Google’s translation services have been called all sorts of things over the years: from “incredible” to “woeful” and — by one particularly disgruntled user — ”a total disgrace.” But here’s one to add to that pile: “unique.”
At least, the US Patent Office thinks so — enough to award Google Translate a patent.
This one appears to have skipped under the radar, but in a filing with the U.S. Patent Office published last week, the company was awarded the rights for what it calls “displaying original text in a user interface with translated text.”
That means it’s not the actual act of translation we’re talking about here, but the act of presenting the translation back to the user alongside the original text. In Google Translate’s website tool — which pops up when you visit a foreign-language site and currently supports more than 50 tongues including everything from English, Arabic and Chinese to Catalan and Welsh — the service translates the actual web page into your chosen language and displays the original text in a pop-up box when you hover over a piece of translated text.
Whether or not you think it’s right that you can get a patent for a method of presentation, rather than a process, it could be an important piece of news for several reasons. Translation is a pretty hot new area that’s advancing quickly. In the last year or so we’ve mentioned services like Linguee and Babylon which could potentially be affected by Google’s ownership of this patent.
And it’s increasingly obvious that translation is a big part of the company’s plans for the future, in all kinds of ways: whether it’s the Star Trek-like conversations mode — where two people can speak to each other in different languages in near real-time — or what Eric Schmidt called augmented humanity. Accurate automated translation is the sort of revolutionary service that makes Google incredibly powerful, potentially indispensable and is appealing to all kinds of business.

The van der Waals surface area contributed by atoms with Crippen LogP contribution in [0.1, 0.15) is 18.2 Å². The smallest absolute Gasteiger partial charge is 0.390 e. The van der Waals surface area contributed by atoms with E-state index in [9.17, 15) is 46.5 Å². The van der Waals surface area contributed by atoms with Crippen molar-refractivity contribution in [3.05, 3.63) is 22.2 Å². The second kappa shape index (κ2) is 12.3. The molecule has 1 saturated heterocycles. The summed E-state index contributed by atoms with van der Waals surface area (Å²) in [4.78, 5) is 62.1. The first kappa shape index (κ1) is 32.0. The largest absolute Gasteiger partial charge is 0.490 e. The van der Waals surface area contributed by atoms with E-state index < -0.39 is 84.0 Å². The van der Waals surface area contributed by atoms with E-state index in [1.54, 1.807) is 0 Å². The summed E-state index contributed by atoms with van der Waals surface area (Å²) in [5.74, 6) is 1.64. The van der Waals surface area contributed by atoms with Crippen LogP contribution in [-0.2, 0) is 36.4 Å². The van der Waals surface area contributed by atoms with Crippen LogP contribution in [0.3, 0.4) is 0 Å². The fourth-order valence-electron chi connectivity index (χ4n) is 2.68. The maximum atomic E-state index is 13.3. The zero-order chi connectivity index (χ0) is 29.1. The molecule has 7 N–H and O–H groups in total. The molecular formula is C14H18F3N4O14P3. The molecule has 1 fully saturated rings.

In fact, it’s got friends in some pretty high places. At the end of last year, the European Patent Office said it was working with Google Translate to provide translation services for applicants across the European Union. The idea was to try and remove some of the headache for applicants, who currently have to file a copy in English, French or German and in any of the languages of the European countries it wishes its patent to operate (that’s 37 states and, by my count, another 23 languages).
One final note: the application, first filed in 2006, names a septet of Google engineers and designers but there’s one notable omission: Franz Josef Och, the German computer scientist who runs Google Translate. He first designed the system after complaining that existing machine translation systems were inadequate (he even won a Darpa-sponsored contest for speed translation back in 2003) but his absence from the paperwork could be the strongest indication needed that this is less about the technology than the interface.
Image courtesy of Flickr user engineroomblog
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